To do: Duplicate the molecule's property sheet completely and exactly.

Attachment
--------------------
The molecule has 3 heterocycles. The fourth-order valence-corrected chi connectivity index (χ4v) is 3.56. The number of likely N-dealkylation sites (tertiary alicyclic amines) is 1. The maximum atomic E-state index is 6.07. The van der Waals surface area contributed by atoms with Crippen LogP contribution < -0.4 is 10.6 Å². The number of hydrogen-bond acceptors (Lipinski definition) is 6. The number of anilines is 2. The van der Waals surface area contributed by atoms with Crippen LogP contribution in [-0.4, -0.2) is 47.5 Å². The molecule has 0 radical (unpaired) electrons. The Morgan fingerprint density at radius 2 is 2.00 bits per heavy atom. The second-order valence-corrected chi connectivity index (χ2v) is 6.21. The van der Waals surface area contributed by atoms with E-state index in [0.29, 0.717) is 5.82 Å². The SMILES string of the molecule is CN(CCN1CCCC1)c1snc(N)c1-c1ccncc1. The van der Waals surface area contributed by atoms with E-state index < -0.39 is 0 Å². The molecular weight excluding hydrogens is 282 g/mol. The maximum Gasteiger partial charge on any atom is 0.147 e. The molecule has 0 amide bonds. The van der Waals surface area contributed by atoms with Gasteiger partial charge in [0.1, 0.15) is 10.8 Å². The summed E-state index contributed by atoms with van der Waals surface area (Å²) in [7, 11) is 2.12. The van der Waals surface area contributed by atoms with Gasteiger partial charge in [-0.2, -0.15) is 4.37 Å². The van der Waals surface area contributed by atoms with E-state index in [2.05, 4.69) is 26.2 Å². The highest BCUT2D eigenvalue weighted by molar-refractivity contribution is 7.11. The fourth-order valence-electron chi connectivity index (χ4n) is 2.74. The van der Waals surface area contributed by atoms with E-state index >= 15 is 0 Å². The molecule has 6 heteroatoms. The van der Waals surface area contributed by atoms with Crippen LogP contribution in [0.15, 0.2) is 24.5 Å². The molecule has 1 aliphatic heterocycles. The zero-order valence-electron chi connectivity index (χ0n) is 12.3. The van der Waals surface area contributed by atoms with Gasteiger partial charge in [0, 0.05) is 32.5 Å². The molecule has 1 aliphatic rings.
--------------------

The molecule has 3 heterocycles. The fourth-order valence-corrected chi connectivity index (χ4v) is 3.56. The number of likely N-dealkylation sites (tertiary alicyclic amines) is 1. The maximum atomic E-state index is 6.07. The van der Waals surface area contributed by atoms with Crippen LogP contribution < -0.4 is 10.6 Å². The number of hydrogen-bond acceptors (Lipinski definition) is 6. The number of anilines is 2. The van der Waals surface area contributed by atoms with Crippen LogP contribution in [-0.4, -0.2) is 47.5 Å². The molecule has 0 radical (unpaired) electrons. The Morgan fingerprint density at radius 2 is 2.00 bits per heavy atom. The second-order valence-corrected chi connectivity index (χ2v) is 6.21. The van der Waals surface area contributed by atoms with E-state index in [0.29, 0.717) is 5.82 Å². The SMILES string of the molecule is CN(CCN1CCCC1)c1snc(N)c1-c1ccncc1. The van der Waals surface area contributed by atoms with E-state index < -0.39 is 0 Å². The molecular weight excluding hydrogens is 282 g/mol. The maximum Gasteiger partial charge on any atom is 0.147 e. The molecule has 0 amide bonds. The van der Waals surface area contributed by atoms with Gasteiger partial charge in [0.1, 0.15) is 10.8 Å². The summed E-state index contributed by atoms with van der Waals surface area (Å²) in [7, 11) is 2.12. The van der Waals surface area contributed by atoms with Gasteiger partial charge in [-0.2, -0.15) is 4.37 Å². The van der Waals surface area contributed by atoms with E-state index in [2.05, 4.69) is 26.2 Å². The highest BCUT2D eigenvalue weighted by molar-refractivity contribution is 7.11. The fourth-order valence-electron chi connectivity index (χ4n) is 2.74. The van der Waals surface area contributed by atoms with E-state index >= 15 is 0 Å². The molecule has 6 heteroatoms. The van der Waals surface area contributed by atoms with Crippen LogP contribution in [0.15, 0.2) is 24.5 Å². The molecule has 1 aliphatic heterocycles. The zero-order valence-electron chi connectivity index (χ0n) is 12.3. The van der Waals surface area contributed by atoms with Gasteiger partial charge in [0, 0.05) is 32.5 Å². The molecule has 1 aliphatic rings.